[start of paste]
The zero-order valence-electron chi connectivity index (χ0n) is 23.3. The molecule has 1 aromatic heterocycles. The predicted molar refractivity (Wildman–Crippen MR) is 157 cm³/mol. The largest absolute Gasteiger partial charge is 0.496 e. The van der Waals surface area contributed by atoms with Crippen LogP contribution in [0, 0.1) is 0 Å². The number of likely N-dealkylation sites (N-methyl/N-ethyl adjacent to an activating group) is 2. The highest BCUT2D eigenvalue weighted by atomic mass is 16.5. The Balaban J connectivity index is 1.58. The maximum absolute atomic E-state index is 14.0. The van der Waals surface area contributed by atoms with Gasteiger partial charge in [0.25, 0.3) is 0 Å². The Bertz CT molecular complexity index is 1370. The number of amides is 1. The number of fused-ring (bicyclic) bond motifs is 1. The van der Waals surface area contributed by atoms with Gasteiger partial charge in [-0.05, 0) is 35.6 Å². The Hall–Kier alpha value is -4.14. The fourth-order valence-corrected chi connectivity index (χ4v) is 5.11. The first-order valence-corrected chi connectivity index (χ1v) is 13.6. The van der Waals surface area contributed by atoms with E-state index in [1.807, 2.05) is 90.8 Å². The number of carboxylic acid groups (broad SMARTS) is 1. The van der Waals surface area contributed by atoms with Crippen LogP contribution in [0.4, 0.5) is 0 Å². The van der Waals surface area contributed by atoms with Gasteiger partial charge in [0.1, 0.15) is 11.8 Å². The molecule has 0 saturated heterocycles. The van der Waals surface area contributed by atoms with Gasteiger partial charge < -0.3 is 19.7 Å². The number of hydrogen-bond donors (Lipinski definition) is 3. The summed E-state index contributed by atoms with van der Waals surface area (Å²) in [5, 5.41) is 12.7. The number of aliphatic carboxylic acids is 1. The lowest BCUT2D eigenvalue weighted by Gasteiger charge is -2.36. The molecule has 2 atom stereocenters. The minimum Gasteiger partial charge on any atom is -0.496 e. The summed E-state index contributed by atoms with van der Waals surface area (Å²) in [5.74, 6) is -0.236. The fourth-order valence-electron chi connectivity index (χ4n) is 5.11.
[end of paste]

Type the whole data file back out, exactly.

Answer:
The zero-order valence-electron chi connectivity index (χ0n) is 23.3. The molecule has 1 aromatic heterocycles. The predicted molar refractivity (Wildman–Crippen MR) is 157 cm³/mol. The largest absolute Gasteiger partial charge is 0.496 e. The van der Waals surface area contributed by atoms with Crippen LogP contribution in [0, 0.1) is 0 Å². The number of likely N-dealkylation sites (N-methyl/N-ethyl adjacent to an activating group) is 2. The highest BCUT2D eigenvalue weighted by atomic mass is 16.5. The Balaban J connectivity index is 1.58. The maximum absolute atomic E-state index is 14.0. The van der Waals surface area contributed by atoms with Gasteiger partial charge in [0.25, 0.3) is 0 Å². The Bertz CT molecular complexity index is 1370. The number of amides is 1. The number of fused-ring (bicyclic) bond motifs is 1. The van der Waals surface area contributed by atoms with Gasteiger partial charge in [-0.05, 0) is 35.6 Å². The Hall–Kier alpha value is -4.14. The fourth-order valence-corrected chi connectivity index (χ4v) is 5.11. The first-order valence-corrected chi connectivity index (χ1v) is 13.6. The van der Waals surface area contributed by atoms with E-state index in [1.807, 2.05) is 90.8 Å². The number of carboxylic acid groups (broad SMARTS) is 1. The van der Waals surface area contributed by atoms with Crippen LogP contribution in [0.4, 0.5) is 0 Å². The van der Waals surface area contributed by atoms with Gasteiger partial charge in [0.1, 0.15) is 11.8 Å². The molecule has 0 saturated heterocycles. The van der Waals surface area contributed by atoms with Gasteiger partial charge < -0.3 is 19.7 Å². The number of hydrogen-bond donors (Lipinski definition) is 3. The summed E-state index contributed by atoms with van der Waals surface area (Å²) in [5, 5.41) is 12.7. The number of aliphatic carboxylic acids is 1. The lowest BCUT2D eigenvalue weighted by Gasteiger charge is -2.36. The molecule has 2 atom stereocenters. The minimum Gasteiger partial charge on any atom is -0.496 e. The summed E-state index contributed by atoms with van der Waals surface area (Å²) in [5.74, 6) is -0.236. The fourth-order valence-electron chi connectivity index (χ4n) is 5.11.